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John Bell v. Township of Concord

January 10, 2011

JOHN BELL
PLAINTIFF,
v.
TOWNSHIP OF CONCORD, ET AL., DEFENDANT.



The opinion of the court was delivered by: Eduardo C. Robreno, J.

MEMORANDUM

I. INTRODUCTION

Plaintiff John Bell ("Plaintiff") initiated this action against Defendants Township of Concord (the "Township") and Manos Kavadias ("Kavadias"), in his individual and official capacity as Director of Code Enforcement, (collectively "Defendants"), alleging violations of his civil rights under the Fourteenth Amendment, pursuant to 42 U.S.C. §§ 1983 and 1988, and applicable state law.*fn1 Plaintiff seeks $100,000 in compensatory and punitive damages, alleging that he was forced to defend a civil action initiated by Defendants that was later dismissed, in which he denied being the proper defendant.

Before the Court is Defendants' Motion for Summary Judgment. First, the Court will address Plaintiff's § 1983 due process claims and determine whether summary judgment is appropriate. Second, the Court will address Plaintiff's Pennsylvania state law claims to determine whether summary judgment is appropriate.

For the reasons set forth below, the Court concludes that summary judgment will be granted as to both Defendants.

II. BACKGROUND

On July 27, 2009, Plaintiff initiated this action against Defendants Township and Kavadias. Plaintiff's claims against Defendants, jointly and severally, are as follows: (1) Policy/Custom on the Use of Code Enforcement Lawsuits, in violation of §§ 1983, 1988 and the Fourteenth Amendment; (2) Failure to Train and Supervise, in violation of §§ 1983, 1988;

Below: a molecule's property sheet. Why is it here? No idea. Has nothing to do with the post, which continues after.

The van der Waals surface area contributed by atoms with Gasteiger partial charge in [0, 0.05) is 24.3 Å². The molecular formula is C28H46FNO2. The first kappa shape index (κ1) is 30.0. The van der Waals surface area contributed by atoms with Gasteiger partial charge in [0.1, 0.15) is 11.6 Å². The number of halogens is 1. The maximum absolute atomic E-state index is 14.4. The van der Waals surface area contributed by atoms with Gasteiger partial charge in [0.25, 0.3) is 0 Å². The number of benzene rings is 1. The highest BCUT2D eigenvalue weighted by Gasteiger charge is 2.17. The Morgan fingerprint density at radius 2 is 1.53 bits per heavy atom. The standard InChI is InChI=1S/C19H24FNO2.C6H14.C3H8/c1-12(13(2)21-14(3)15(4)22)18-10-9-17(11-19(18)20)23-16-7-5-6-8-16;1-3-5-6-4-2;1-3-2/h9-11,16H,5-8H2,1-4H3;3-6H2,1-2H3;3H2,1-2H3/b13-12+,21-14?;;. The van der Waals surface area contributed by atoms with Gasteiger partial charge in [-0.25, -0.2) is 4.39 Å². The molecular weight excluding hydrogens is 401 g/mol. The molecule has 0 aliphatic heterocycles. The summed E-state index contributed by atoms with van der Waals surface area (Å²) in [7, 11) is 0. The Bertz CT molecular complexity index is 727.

(3) Abuse of judicial process, in violation of §§ 1983, 1988; and

(4) Pendent State Claims: abuse of process, battery, intentional infliction of emotional distress, and due process, in violation Pennsylvania state law. (See Compl. ¶ 19-32.) Plaintiff alleges that he incurred "significant stress, anxiety, worry, and costs" due to Defendants' initiation of the state lawsuit. (See Compl.¶16.)

The Plaintiff worked as a real estate agent for RE/MAX Integrity and represented the property owner (the "Seller") in the sale of 10 Pennock Drive, Boothwyn, Pennsylvania (the "Property"), within the Defendant Township. Pursuant to Concord Township Code (the "Code"), a property cannot be sold prior to issuance of a certificate of occupancy. (See Concord Township Code §§ 90-1 through 90-7, Defs.' Mot. Summ. J. Ex. A ("Def.Ex.").) Further, any violations of the Code must be corrected prior to issuance of the Certificate or, if the violations are not corrected prior to the sale, funds sufficient to correct the violation must be placed in escrow. (Id. at § 90-4(A).)

Plaintiff, or his real estate office, contacted the Township and inquired about the requirements for obtaining a certificate of occupancy so that the Seller could sell the Property. (Pl.'s Dep. 12.) In response, on October 14, 2008, Plaintiff received a fax from the Township detailing the requirements of the Code and including an application for a certificate of occupancy. (Fax From Township to Plaintiff, Def. Ex. B.) Plaintiff, or his office, filled out the application for the certificate and sent it back to the Township. On October 23, 2008, the Property was inspected by Defendant Kavadias, a code inspector of the Township's Code Enforcement Office. (Resale Inspection Form, Def. Ex. D.) At the conclusion of the inspection, Kavadias, noted that a "portion of the apron of the driveway" needed replacement prior to issuance of the Certificate. (Id.)